Spend-downs in Medicaid aren't always bad. If you help a parent spend their money, they may buy a new wheelchair or hearing aid.
An annuity is a fixed sum of money paid every year indefinitely, usually for life. Annuity payouts are often deferred when people buy them.
Medicaid-compliant annuities are immediate, as the name implies. With a Medicaid-compliant annuity, you give a company a lump sum in exchange for a guaranteed income stream for the non-nursing home spouse.
Your father's nursing home bill is $6,000 per month. Your parents have $250,000 in the bank and other countable assets like mutual funds and CDs that could go toward the Medicaid spend down.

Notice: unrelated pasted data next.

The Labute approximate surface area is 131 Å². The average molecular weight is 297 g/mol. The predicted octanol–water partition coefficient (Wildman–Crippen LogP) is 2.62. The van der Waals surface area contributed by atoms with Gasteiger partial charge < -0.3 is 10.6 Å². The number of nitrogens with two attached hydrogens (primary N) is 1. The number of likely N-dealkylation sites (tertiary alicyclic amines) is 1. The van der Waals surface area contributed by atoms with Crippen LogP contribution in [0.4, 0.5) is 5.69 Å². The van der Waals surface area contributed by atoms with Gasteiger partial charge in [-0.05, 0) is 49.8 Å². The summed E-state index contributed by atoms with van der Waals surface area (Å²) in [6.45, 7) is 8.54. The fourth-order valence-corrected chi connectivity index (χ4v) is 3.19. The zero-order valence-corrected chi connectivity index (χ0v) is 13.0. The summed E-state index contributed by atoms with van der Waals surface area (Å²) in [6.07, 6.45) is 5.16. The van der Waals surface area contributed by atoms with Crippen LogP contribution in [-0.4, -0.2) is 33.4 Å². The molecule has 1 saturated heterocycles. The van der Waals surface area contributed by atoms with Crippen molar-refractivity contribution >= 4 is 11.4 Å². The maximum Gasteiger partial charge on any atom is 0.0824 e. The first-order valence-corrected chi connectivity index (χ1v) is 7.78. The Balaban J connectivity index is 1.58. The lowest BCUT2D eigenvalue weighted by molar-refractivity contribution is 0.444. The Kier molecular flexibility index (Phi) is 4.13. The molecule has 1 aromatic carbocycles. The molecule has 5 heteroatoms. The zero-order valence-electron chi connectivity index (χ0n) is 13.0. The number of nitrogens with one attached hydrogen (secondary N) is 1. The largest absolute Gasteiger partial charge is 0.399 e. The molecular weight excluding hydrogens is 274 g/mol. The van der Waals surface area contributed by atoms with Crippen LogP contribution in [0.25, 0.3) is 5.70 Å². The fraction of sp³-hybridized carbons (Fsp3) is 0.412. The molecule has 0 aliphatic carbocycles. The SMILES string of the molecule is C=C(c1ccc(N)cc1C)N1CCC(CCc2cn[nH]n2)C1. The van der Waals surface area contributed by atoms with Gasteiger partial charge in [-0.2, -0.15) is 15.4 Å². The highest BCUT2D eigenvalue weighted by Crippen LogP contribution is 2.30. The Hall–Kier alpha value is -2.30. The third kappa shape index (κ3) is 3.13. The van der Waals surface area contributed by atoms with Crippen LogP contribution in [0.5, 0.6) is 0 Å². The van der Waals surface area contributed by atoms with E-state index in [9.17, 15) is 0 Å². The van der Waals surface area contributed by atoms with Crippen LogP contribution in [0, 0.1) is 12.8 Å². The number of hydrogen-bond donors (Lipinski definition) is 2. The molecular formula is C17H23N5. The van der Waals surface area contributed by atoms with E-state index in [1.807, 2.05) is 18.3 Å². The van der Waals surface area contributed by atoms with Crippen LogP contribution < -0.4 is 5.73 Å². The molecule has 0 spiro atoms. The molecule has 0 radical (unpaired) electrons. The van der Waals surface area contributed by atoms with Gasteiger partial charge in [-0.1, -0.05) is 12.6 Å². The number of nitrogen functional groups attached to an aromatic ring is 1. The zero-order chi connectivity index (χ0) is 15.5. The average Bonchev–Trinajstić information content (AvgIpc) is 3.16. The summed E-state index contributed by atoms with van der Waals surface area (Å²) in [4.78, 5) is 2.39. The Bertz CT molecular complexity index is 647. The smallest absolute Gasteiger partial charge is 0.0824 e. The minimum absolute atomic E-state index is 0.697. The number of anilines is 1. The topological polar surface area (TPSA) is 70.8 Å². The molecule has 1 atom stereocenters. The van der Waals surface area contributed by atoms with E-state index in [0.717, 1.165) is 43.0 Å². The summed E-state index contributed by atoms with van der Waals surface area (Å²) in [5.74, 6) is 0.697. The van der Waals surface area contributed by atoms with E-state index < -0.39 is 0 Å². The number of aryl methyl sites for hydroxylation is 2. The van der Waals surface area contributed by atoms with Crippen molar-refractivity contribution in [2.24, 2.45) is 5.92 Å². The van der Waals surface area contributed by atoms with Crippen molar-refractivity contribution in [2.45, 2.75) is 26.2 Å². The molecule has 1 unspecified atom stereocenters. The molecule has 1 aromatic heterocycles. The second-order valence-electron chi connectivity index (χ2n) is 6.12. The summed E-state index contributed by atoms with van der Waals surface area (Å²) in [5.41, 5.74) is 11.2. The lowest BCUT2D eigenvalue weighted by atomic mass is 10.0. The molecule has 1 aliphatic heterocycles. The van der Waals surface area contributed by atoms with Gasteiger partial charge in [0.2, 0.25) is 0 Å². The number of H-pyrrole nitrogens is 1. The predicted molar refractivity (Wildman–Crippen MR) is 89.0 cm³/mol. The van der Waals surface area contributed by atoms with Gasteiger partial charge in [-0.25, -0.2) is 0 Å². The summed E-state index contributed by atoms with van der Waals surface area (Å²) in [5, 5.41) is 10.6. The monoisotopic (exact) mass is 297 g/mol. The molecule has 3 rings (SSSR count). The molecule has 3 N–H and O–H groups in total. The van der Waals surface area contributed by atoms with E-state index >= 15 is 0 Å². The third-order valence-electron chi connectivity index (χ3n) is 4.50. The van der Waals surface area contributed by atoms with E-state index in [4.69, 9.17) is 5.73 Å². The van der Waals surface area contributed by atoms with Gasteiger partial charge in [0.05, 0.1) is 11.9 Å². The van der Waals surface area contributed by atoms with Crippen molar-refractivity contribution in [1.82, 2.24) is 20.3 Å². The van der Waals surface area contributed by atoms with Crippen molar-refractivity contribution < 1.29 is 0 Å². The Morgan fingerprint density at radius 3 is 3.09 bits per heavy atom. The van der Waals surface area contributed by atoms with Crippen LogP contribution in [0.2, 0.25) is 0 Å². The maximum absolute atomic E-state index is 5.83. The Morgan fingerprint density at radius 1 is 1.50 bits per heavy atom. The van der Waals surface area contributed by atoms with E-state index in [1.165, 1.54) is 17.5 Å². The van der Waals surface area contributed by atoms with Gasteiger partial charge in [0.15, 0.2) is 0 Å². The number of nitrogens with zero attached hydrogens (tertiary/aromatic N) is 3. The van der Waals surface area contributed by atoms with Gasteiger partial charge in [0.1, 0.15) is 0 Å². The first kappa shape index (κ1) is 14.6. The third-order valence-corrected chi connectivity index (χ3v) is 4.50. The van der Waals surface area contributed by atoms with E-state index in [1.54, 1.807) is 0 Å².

Investing $150,000 in a Medicaid-compliant annuity leaves $100,000 in the bank for reserve funds, which may help your father qualify for Medicaid (as of 2019).
"Taxes come into play. Life expectancies come into play. It's not just 'liquidate your accounts and buy the annuity,'" Simasko says.
Other Factors to ConsiderSimasko stresses that if you're going to look into this option, you want a Medicaid-compliant annuity and not what an insurance salesman may call a "Medicaid-friendly" annuity.
And, of course, if you don't have that much in the bank, it may not make sense to buy any sort of annuity. As noted, this can be a precarious situation.